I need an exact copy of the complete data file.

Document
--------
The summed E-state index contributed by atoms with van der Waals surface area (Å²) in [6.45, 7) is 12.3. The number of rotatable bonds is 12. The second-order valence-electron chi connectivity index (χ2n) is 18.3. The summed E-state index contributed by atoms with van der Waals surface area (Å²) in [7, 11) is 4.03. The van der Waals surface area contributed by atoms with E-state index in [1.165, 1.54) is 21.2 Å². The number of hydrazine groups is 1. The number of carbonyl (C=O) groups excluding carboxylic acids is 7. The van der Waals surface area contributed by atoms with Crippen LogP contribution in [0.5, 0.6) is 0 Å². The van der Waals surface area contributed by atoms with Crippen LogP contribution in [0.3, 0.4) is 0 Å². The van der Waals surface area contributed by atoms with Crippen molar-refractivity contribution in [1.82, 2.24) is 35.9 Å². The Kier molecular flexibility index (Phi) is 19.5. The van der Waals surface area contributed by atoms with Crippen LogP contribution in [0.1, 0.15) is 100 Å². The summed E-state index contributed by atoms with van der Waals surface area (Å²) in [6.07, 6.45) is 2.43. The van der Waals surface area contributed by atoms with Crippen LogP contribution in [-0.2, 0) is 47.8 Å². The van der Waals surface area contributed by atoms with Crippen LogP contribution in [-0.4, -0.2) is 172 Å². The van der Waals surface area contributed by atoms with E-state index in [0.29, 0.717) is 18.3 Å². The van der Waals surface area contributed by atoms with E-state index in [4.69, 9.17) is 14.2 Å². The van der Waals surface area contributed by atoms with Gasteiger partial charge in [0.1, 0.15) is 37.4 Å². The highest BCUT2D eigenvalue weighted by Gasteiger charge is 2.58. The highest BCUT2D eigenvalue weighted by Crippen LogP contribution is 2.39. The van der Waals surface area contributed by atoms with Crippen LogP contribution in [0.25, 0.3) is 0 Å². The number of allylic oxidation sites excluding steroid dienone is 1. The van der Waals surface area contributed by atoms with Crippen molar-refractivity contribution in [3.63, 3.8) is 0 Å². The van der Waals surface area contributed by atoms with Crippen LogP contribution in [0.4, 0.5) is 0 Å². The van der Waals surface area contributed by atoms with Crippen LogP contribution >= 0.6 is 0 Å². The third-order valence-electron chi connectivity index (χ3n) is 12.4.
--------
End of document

The summed E-state index contributed by atoms with van der Waals surface area (Å²) in [6.45, 7) is 12.3. The number of rotatable bonds is 12. The second-order valence-electron chi connectivity index (χ2n) is 18.3. The summed E-state index contributed by atoms with van der Waals surface area (Å²) in [7, 11) is 4.03. The van der Waals surface area contributed by atoms with E-state index in [1.165, 1.54) is 21.2 Å². The number of hydrazine groups is 1. The number of carbonyl (C=O) groups excluding carboxylic acids is 7. The van der Waals surface area contributed by atoms with Crippen LogP contribution in [0.5, 0.6) is 0 Å². The van der Waals surface area contributed by atoms with Crippen LogP contribution in [0.3, 0.4) is 0 Å². The van der Waals surface area contributed by atoms with Crippen molar-refractivity contribution in [1.82, 2.24) is 35.9 Å². The Kier molecular flexibility index (Phi) is 19.5. The van der Waals surface area contributed by atoms with Crippen LogP contribution in [0.1, 0.15) is 100 Å². The summed E-state index contributed by atoms with van der Waals surface area (Å²) in [6.07, 6.45) is 2.43. The van der Waals surface area contributed by atoms with Crippen LogP contribution in [-0.2, 0) is 47.8 Å². The van der Waals surface area contributed by atoms with Crippen LogP contribution in [-0.4, -0.2) is 172 Å². The van der Waals surface area contributed by atoms with E-state index in [0.29, 0.717) is 18.3 Å². The van der Waals surface area contributed by atoms with E-state index in [4.69, 9.17) is 14.2 Å². The van der Waals surface area contributed by atoms with Gasteiger partial charge in [0.1, 0.15) is 37.4 Å². The highest BCUT2D eigenvalue weighted by Gasteiger charge is 2.58. The highest BCUT2D eigenvalue weighted by Crippen LogP contribution is 2.39. The van der Waals surface area contributed by atoms with Crippen LogP contribution in [0.25, 0.3) is 0 Å². The number of allylic oxidation sites excluding steroid dienone is 1. The van der Waals surface area contributed by atoms with Crippen molar-refractivity contribution in [3.63, 3.8) is 0 Å². The van der Waals surface area contributed by atoms with Crippen LogP contribution in [0.4, 0.5) is 0 Å². The van der Waals surface area contributed by atoms with Crippen LogP contribution >= 0.6 is 0 Å². The third-order valence-electron chi connectivity index (χ3n) is 12.4.